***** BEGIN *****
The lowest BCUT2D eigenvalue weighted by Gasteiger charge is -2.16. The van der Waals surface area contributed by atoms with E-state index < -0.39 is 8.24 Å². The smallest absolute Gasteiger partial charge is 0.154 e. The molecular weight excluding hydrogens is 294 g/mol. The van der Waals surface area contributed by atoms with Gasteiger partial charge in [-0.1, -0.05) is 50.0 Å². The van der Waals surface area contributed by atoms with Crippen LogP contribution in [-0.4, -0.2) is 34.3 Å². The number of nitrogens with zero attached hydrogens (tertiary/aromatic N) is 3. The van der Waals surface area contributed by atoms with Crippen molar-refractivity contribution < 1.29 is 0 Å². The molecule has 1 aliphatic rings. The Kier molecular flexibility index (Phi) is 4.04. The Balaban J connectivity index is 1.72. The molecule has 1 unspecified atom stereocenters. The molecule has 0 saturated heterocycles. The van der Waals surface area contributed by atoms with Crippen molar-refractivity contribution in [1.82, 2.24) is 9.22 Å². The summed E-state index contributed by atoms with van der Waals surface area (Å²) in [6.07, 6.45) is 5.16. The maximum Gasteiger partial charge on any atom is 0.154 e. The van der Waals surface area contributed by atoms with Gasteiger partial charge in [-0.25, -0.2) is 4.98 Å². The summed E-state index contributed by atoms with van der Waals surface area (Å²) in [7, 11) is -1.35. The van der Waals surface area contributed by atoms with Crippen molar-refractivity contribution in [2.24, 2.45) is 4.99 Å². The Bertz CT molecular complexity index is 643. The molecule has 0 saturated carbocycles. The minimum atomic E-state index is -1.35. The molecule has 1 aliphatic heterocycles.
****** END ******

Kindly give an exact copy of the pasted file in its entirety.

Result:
The lowest BCUT2D eigenvalue weighted by Gasteiger charge is -2.16. The van der Waals surface area contributed by atoms with E-state index < -0.39 is 8.24 Å². The smallest absolute Gasteiger partial charge is 0.154 e. The molecular weight excluding hydrogens is 294 g/mol. The van der Waals surface area contributed by atoms with Gasteiger partial charge in [-0.1, -0.05) is 50.0 Å². The van der Waals surface area contributed by atoms with Crippen LogP contribution in [-0.4, -0.2) is 34.3 Å². The number of nitrogens with zero attached hydrogens (tertiary/aromatic N) is 3. The van der Waals surface area contributed by atoms with Crippen molar-refractivity contribution < 1.29 is 0 Å². The molecule has 1 aliphatic rings. The Kier molecular flexibility index (Phi) is 4.04. The Balaban J connectivity index is 1.72. The molecule has 1 unspecified atom stereocenters. The molecule has 0 saturated heterocycles. The van der Waals surface area contributed by atoms with Crippen molar-refractivity contribution in [1.82, 2.24) is 9.22 Å². The summed E-state index contributed by atoms with van der Waals surface area (Å²) in [6.07, 6.45) is 5.16. The maximum Gasteiger partial charge on any atom is 0.154 e. The van der Waals surface area contributed by atoms with Gasteiger partial charge in [-0.25, -0.2) is 4.98 Å². The summed E-state index contributed by atoms with van der Waals surface area (Å²) in [7, 11) is -1.35. The van der Waals surface area contributed by atoms with Crippen molar-refractivity contribution in [2.24, 2.45) is 4.99 Å². The Bertz CT molecular complexity index is 643. The molecule has 0 saturated carbocycles. The minimum atomic E-state index is -1.35. The molecule has 1 aliphatic heterocycles.